Initially, it’s not so much that they’re hard to control. It’s that most folks don’t understand that controlling ticks is a timed process that requires several steps and applications to break their life cycle. It most often takes a little more of a systematic approach than simply spraying the consumer strength insecticides that are available to you.

Important considerations for a successful tick control program

  • - It’s a timed process of more than one application
  • - Using different classes of insecticides give the best results
  • - Proper ratios and application rates are critical
  • - The use of Insect growth regulators (IGR’s) give better results
  • - Use an adjuvant for better penetration into the ticks body
  • - Pets need to be treated at the same time the yard and home are treated
  • - The yard must be clean and mowed
  • - All areas even under obstacles need to be treated
  • - Continued maintenance is critical for tick control

Insecticide Resistance Or Tolerance?

Insecticide resistance is questionable but not entirely out of the question. It has been proven in a lot of different insects including some cattle tick populations. However, tolerance to a specific class of insecticide is more probable. To be on the safe side and why we believe our tick treatment programs are so successful, we use a different class of pesticide in our second treatment.  Some ticks simply won’t die no matter how much of certain classes of insecticides you use.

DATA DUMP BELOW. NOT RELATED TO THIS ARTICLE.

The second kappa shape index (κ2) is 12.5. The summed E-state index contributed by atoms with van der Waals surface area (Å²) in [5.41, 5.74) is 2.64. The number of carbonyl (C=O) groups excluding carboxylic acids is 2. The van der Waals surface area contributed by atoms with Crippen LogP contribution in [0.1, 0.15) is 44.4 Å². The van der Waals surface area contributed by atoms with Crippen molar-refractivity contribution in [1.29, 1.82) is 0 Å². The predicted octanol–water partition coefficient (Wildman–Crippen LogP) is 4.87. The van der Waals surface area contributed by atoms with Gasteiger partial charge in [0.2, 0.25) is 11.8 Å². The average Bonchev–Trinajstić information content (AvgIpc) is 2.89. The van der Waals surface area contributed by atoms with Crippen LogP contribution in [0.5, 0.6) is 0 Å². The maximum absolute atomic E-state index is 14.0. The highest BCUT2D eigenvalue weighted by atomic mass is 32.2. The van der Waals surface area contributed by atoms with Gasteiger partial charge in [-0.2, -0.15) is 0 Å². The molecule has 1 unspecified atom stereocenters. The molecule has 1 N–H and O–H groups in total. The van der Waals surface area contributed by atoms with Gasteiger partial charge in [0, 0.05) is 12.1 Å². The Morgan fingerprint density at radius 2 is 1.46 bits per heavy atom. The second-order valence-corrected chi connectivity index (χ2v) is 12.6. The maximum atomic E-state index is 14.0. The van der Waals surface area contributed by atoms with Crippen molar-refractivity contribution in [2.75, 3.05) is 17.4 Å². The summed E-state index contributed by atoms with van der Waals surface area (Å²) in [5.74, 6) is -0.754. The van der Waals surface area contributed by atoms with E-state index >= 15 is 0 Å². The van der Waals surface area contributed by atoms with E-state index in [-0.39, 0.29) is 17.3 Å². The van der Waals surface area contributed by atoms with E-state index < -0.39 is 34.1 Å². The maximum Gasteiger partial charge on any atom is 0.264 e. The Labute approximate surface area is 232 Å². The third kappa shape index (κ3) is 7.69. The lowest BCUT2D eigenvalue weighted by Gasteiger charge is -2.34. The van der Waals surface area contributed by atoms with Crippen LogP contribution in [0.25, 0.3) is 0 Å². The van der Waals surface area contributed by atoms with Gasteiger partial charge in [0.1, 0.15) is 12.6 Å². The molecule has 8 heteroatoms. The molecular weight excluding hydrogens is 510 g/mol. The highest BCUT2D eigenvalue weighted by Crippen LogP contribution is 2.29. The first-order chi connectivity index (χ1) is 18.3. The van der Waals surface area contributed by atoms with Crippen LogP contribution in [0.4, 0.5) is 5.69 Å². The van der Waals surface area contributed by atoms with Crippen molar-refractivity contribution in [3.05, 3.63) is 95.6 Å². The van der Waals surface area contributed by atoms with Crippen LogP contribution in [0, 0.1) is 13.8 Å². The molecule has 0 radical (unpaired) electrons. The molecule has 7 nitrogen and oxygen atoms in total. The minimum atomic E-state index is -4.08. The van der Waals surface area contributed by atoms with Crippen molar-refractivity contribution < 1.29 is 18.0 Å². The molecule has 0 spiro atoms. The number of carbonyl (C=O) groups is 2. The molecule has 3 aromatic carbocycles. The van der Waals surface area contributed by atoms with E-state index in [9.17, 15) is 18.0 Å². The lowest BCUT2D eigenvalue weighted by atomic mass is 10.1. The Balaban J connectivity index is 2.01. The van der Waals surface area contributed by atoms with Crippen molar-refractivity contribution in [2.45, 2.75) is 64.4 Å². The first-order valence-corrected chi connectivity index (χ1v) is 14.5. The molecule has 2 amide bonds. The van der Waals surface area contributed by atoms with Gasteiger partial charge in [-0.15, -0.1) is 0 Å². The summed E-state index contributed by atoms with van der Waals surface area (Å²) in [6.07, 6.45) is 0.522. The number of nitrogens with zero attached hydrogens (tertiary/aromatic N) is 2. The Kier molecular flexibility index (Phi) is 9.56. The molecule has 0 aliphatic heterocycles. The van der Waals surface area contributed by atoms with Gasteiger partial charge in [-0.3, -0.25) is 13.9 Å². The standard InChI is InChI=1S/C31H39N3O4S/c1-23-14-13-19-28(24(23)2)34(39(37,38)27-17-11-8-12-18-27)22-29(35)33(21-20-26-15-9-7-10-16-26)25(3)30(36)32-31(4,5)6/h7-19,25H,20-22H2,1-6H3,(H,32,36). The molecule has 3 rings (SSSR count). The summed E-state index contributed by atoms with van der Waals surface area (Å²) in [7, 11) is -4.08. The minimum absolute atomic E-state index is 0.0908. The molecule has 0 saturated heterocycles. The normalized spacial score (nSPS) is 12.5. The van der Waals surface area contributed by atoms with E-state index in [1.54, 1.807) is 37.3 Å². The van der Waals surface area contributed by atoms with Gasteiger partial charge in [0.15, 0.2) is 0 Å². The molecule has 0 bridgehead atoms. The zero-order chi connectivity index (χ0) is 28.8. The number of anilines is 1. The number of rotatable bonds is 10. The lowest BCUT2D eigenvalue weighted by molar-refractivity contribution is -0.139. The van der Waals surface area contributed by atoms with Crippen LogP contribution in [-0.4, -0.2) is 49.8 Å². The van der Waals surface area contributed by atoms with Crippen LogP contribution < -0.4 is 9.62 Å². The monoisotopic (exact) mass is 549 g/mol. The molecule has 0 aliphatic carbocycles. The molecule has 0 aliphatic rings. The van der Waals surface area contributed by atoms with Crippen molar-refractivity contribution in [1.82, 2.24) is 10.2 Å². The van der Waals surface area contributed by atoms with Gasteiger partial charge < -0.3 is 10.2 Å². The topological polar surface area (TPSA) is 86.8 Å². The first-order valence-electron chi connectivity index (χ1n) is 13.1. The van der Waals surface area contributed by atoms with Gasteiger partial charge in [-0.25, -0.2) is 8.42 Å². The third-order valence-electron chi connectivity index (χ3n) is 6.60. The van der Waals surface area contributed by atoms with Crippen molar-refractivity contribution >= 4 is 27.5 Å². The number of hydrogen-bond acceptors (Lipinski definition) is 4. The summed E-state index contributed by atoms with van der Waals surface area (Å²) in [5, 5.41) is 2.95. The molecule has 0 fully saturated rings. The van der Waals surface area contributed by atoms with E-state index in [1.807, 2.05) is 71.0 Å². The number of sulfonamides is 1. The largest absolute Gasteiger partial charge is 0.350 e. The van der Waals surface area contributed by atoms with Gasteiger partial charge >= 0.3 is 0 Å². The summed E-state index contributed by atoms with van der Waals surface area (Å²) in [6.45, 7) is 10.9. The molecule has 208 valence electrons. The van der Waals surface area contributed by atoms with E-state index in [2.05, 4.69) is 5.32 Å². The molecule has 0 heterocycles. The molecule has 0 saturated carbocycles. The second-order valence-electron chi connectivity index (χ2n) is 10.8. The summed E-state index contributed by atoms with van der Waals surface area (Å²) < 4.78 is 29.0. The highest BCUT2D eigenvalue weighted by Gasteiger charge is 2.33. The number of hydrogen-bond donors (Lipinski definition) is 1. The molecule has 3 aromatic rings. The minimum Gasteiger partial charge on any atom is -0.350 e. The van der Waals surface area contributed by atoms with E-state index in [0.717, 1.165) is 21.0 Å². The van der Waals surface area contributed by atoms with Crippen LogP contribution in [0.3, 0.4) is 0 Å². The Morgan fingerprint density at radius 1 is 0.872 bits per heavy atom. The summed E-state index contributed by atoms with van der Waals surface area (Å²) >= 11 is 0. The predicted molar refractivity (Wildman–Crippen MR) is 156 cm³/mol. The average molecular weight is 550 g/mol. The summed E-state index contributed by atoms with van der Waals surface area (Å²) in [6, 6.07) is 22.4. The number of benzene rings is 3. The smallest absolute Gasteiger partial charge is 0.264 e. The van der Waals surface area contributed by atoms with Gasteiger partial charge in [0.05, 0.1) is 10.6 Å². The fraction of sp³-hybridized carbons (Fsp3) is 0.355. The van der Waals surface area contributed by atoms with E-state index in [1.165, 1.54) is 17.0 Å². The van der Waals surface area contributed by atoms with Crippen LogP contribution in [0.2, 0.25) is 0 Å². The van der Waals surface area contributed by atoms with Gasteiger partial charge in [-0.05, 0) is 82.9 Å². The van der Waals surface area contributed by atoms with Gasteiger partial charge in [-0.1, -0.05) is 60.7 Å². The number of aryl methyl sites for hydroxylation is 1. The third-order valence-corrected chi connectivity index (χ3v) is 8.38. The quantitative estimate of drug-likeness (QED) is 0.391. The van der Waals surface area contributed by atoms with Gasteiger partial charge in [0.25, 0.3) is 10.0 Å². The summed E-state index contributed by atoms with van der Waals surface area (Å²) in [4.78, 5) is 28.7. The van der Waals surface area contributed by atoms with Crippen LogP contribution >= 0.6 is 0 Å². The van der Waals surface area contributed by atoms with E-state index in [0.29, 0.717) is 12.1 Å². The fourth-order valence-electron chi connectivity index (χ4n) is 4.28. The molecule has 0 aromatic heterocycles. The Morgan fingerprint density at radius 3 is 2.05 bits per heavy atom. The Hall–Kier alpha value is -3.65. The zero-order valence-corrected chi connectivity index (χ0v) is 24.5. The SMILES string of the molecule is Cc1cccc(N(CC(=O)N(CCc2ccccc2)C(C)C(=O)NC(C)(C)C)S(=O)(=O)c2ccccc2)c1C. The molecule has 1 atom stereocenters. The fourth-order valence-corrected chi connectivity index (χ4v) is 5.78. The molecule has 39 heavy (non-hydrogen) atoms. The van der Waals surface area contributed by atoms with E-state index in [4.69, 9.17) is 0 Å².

Just to be clear, a different name of insecticide does not mean a different class. For instance, Bifenthrin and pyrethrin are different named but in the same class with similar modes of action. Do your homework when choosing and changing pesticides for better results.

Also, not mixing correctly, applying incorrectly, not getting thorough coverage, or using an inferior product  will often simply just make some ticks sick for a while. Once they recover, they and their offspring could possibly be resistant. Again though, tolerance to the insecticide used is probable.

Be Responsible And Safe

There use to be a lot more effective pesticides available to the general public that are now only available to professionals. There is good reason for this and I happen to agree with it. The general public has the mentality of ” if a little works ok, then more will work better”. This seems logical but it just ain’t always true. Also, It’s this and improper handling that has caused a lot of environmental issues and injury to people and pets.